What crop farming takes place is mostly subsistence-based, occurring within a five-mile radius of the city. Farms are controlled by prominent landowning families, who let out plots of land to freeborn tenant farmers – as per the conventions of Brion’s Law, serfdom is not practised. The main crops grown are barley, oats, beans and peas. In good years the town produces a small surplus, which is stored as a measure of food security rather than sold.
The Cae Valley and the surrounding mountains are rich in game (hunted for meat and furs). The town attracts hunters from the surrounding wilderness who sell their wares at the market. The fur trade is seasonal but essential to the local economy, enhancing Colfrick’s reputation abroad.
Deeper in the valley is a source of alluvial silver, which is panned by prospectors daring enough to venture up into the mountains. Enough supply reaches Colfrick to support a local silversmith who is commissioned by the council to cast ingots, mint coins and make jewellery.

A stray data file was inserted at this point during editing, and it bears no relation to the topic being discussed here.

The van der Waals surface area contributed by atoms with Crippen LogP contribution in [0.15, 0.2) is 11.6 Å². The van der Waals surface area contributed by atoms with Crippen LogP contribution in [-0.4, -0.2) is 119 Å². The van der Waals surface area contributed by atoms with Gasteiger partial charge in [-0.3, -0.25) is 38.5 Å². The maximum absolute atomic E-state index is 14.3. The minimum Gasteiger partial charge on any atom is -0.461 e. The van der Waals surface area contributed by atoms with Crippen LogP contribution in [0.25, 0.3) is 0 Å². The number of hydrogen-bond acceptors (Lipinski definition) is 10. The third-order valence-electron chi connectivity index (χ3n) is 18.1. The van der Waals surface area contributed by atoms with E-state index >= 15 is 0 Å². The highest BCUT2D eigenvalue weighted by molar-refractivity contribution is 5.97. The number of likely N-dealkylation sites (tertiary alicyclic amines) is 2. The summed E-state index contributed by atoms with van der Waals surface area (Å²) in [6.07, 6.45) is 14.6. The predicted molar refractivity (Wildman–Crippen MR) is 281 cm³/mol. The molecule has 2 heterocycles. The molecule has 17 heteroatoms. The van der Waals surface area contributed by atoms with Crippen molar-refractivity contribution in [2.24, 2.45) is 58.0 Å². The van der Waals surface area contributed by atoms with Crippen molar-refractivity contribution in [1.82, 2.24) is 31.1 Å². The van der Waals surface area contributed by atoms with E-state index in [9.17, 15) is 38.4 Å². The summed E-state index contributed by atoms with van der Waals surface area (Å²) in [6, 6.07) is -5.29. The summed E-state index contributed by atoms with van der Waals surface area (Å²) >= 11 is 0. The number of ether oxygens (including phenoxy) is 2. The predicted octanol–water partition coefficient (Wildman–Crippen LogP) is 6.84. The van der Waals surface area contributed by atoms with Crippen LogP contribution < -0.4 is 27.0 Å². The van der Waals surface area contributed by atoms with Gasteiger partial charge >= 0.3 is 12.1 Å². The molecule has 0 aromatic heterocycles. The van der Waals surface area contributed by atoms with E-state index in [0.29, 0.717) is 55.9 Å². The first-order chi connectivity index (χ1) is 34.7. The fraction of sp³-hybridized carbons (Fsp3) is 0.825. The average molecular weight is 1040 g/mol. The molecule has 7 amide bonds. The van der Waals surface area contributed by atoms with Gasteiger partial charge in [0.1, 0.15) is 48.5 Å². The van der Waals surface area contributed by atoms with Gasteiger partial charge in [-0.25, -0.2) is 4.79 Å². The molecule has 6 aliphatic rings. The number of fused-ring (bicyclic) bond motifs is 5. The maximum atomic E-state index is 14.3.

Prominent crafts, industries and traders
Though small, Colfrick is over-represented by craftsmen, which service the upper Cae Valley region. Though Venyk Guilds do not operate in the town, local craft masters are an integral part of the town’s council, and several have risen to the office of mayor. The local Guild Hall serves as the venue for the town’s council, as well as its court of law.
The most prominent local industries and crafts include:
- Metalworking (iron and silver)
- Furriers and fullers
Prominent local businesses include:
- Half-Pint Harri’s (tavern)
- The Fox and Bear (tavern)
- Colfrick Fur Traders
Governance and politics
Colfrick is officially an independent, self-governing borough. It is ruled by a council, made up of the town’s prominent merchants, farmers, graziers and craftsmen. From their number, a mayor is appointed every five years by an election.